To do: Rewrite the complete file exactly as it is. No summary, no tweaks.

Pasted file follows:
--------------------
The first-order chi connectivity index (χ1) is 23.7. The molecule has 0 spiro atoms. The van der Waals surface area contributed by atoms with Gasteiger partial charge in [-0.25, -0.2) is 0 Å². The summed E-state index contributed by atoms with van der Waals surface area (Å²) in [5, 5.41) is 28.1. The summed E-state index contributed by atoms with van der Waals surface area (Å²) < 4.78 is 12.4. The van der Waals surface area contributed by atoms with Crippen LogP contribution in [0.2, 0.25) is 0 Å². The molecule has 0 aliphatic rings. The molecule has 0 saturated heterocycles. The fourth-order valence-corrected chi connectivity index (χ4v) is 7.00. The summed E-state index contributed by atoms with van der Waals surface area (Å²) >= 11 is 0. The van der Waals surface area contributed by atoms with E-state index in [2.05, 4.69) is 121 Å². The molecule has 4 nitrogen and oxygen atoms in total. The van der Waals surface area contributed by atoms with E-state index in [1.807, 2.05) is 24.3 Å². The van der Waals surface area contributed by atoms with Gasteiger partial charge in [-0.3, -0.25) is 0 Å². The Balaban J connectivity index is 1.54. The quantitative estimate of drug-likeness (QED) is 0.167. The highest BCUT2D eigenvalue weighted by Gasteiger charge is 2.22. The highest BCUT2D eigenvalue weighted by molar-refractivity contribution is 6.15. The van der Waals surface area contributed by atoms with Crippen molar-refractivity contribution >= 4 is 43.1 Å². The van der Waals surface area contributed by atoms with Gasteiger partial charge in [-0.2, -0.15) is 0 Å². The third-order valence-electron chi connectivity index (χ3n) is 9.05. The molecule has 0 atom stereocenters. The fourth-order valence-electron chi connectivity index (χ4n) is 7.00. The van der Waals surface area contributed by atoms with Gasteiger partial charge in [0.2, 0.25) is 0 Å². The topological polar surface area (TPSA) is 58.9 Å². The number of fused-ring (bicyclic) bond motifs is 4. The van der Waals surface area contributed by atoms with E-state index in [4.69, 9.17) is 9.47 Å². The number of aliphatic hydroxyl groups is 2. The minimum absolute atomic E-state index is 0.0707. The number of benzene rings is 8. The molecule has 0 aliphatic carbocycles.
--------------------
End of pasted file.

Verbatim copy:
The first-order chi connectivity index (χ1) is 23.7. The molecule has 0 spiro atoms. The van der Waals surface area contributed by atoms with Gasteiger partial charge in [-0.25, -0.2) is 0 Å². The summed E-state index contributed by atoms with van der Waals surface area (Å²) in [5, 5.41) is 28.1. The summed E-state index contributed by atoms with van der Waals surface area (Å²) < 4.78 is 12.4. The van der Waals surface area contributed by atoms with Crippen LogP contribution in [0.2, 0.25) is 0 Å². The molecule has 0 aliphatic rings. The molecule has 0 saturated heterocycles. The fourth-order valence-corrected chi connectivity index (χ4v) is 7.00. The summed E-state index contributed by atoms with van der Waals surface area (Å²) >= 11 is 0. The van der Waals surface area contributed by atoms with E-state index in [2.05, 4.69) is 121 Å². The molecule has 4 nitrogen and oxygen atoms in total. The van der Waals surface area contributed by atoms with E-state index in [1.807, 2.05) is 24.3 Å². The van der Waals surface area contributed by atoms with Gasteiger partial charge in [-0.3, -0.25) is 0 Å². The Balaban J connectivity index is 1.54. The quantitative estimate of drug-likeness (QED) is 0.167. The highest BCUT2D eigenvalue weighted by Gasteiger charge is 2.22. The highest BCUT2D eigenvalue weighted by molar-refractivity contribution is 6.15. The van der Waals surface area contributed by atoms with Crippen molar-refractivity contribution >= 4 is 43.1 Å². The van der Waals surface area contributed by atoms with Gasteiger partial charge in [-0.2, -0.15) is 0 Å². The third-order valence-electron chi connectivity index (χ3n) is 9.05. The molecule has 0 atom stereocenters. The fourth-order valence-electron chi connectivity index (χ4n) is 7.00. The van der Waals surface area contributed by atoms with Gasteiger partial charge in [0.2, 0.25) is 0 Å². The topological polar surface area (TPSA) is 58.9 Å². The number of fused-ring (bicyclic) bond motifs is 4. The van der Waals surface area contributed by atoms with E-state index in [4.69, 9.17) is 9.47 Å². The number of aliphatic hydroxyl groups is 2. The minimum absolute atomic E-state index is 0.0707. The number of benzene rings is 8. The molecule has 0 aliphatic carbocycles.